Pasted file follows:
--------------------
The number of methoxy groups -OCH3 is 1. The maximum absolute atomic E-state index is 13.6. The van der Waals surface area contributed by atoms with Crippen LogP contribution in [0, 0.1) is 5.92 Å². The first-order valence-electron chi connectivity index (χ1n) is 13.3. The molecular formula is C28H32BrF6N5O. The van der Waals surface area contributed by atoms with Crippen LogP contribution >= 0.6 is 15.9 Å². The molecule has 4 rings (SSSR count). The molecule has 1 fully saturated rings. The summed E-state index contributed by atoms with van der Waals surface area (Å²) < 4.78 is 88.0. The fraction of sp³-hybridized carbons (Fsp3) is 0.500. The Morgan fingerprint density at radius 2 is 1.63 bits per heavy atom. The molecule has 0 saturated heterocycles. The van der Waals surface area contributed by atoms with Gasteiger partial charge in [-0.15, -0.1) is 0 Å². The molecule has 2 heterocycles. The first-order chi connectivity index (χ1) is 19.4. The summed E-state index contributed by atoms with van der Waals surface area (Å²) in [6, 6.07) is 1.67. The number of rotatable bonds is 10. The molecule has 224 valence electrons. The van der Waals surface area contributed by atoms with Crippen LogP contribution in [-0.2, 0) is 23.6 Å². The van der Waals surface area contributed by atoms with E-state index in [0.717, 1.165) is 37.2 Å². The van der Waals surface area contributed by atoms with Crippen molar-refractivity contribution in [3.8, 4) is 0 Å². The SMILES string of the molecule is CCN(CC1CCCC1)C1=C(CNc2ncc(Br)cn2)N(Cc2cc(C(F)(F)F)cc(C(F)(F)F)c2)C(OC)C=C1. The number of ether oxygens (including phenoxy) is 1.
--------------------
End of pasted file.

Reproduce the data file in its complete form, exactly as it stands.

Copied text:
The number of methoxy groups -OCH3 is 1. The maximum absolute atomic E-state index is 13.6. The van der Waals surface area contributed by atoms with Crippen LogP contribution in [0, 0.1) is 5.92 Å². The first-order valence-electron chi connectivity index (χ1n) is 13.3. The molecular formula is C28H32BrF6N5O. The van der Waals surface area contributed by atoms with Crippen LogP contribution >= 0.6 is 15.9 Å². The molecule has 4 rings (SSSR count). The molecule has 1 fully saturated rings. The summed E-state index contributed by atoms with van der Waals surface area (Å²) < 4.78 is 88.0. The fraction of sp³-hybridized carbons (Fsp3) is 0.500. The Morgan fingerprint density at radius 2 is 1.63 bits per heavy atom. The molecule has 0 saturated heterocycles. The van der Waals surface area contributed by atoms with Gasteiger partial charge in [-0.15, -0.1) is 0 Å². The molecule has 2 heterocycles. The first-order chi connectivity index (χ1) is 19.4. The summed E-state index contributed by atoms with van der Waals surface area (Å²) in [6, 6.07) is 1.67. The number of rotatable bonds is 10. The molecule has 224 valence electrons. The van der Waals surface area contributed by atoms with Crippen LogP contribution in [-0.2, 0) is 23.6 Å². The van der Waals surface area contributed by atoms with E-state index in [0.717, 1.165) is 37.2 Å². The van der Waals surface area contributed by atoms with Crippen molar-refractivity contribution in [3.8, 4) is 0 Å². The SMILES string of the molecule is CCN(CC1CCCC1)C1=C(CNc2ncc(Br)cn2)N(Cc2cc(C(F)(F)F)cc(C(F)(F)F)c2)C(OC)C=C1. The number of ether oxygens (including phenoxy) is 1.